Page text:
Judge feels cameras will not impact fairness
EAGLE, Colo. -- The judge in the Kobe Bryant case Monday rejected the NBA star's request to keep cameras out of the courtroom during his first court appearance on a sexual assault charge.
Bryant's attorneys argued against allowing cameras during the hearing scheduled Wednesday, saying they could jeopardize Bryant's right to a fair trial.
Eagle County Judge Frederick Gannett ruled that was unlikely.
"Defendant's objections are general in nature and do not allege any specific prejudice which may result from expanded media coverage," the judge wrote.
Gannett said he will release one brief submitted by the prosecutor in response to a media request to unseal all court documents, according to Chris Beall, a Denver attorney representing some media groups.
Prosecutors and attorneys for media organizations advised Gannett on what information to omit from the document to protect the privacy of the alleged victim and the witnesses.
Bryant is charged with felony sexual assault against a 19-year-old woman on June 30 at a mountain resort. The Los Angeles Lakers superstar said the sex was consensual and that he was guilty only of adultery.
At Wednesday's hearing, Gannett will advise Bryant of the charge against him, of his rights and of the possible penalty. His order said there would be no discussions of evidence or fact-finding.
The brief, written by District Attorney Mark Hurlbert, is in response to a request from media organizations, including the Los Angeles Times, Denver Post, NBC and CNN, to open the records to public review.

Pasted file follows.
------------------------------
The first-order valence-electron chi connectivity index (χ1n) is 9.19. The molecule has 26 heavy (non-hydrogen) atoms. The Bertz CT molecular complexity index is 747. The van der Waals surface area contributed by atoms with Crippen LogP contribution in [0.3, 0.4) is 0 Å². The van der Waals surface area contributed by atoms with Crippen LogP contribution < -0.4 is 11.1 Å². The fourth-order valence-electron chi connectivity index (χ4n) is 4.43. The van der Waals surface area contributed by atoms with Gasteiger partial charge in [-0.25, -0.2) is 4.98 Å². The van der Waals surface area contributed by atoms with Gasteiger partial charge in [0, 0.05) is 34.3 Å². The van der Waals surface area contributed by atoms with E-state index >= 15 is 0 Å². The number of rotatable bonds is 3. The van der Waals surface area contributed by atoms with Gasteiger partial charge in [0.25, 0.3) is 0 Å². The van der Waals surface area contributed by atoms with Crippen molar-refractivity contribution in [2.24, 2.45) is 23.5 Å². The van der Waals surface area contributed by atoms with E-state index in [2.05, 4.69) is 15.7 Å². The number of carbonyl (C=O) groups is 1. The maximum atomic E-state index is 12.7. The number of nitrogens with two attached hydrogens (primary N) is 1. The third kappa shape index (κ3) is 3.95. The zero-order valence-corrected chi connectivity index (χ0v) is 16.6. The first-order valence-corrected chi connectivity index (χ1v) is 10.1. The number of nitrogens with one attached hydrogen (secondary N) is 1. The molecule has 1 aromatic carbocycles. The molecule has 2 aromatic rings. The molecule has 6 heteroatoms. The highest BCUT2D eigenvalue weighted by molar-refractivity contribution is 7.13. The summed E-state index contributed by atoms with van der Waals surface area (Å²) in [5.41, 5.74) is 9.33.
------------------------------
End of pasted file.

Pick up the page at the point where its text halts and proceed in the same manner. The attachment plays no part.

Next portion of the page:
Hurlbert's spokeswoman, Krista Flannigan, said attorneys for both sides often work together to compromise on what type of information will remain sealed.
In a brief made public Monday, media attorneys agreed to omit specific information that could identify the alleged victim. They asked the judge to release information that was discussed during last week's hearing, or had been disseminated on the Internet.
Hurlbert asked in his filing that other portions of the records be redacted. He identified them by sentence and paragraph, but did not elaborate on the type of information they contained.
Also Monday, Gannett denied Bryant's motion asking that media coverage requests be submitted at least 30 days before a proceeding. Instead, he gave media organizations seven days to submit coverage requests for hearings scheduled with at least 20 days' notice.
Bryant's hearing will be in a courtroom with 68 seats, far fewer than what can accommodate the vast number of reporters covering the case. An overflow tent has been set up outside to accommodate the rest of the media.
Anyone attending the hearing must pass through a metal detector, which can detect the cell phones and tape recorders barred by the judge. The other two courtrooms in the building will be empty by the time Bryant arrives.
Bryant hasn't requested an official escort from the Vail airport, about six miles west of the courthouse, Eagle County Undersheriff Ken Wilson said.
"It's going to be a challenge," he said. "We've never had anything in Eagle County this big."
Copyright 2003 by The Associated Press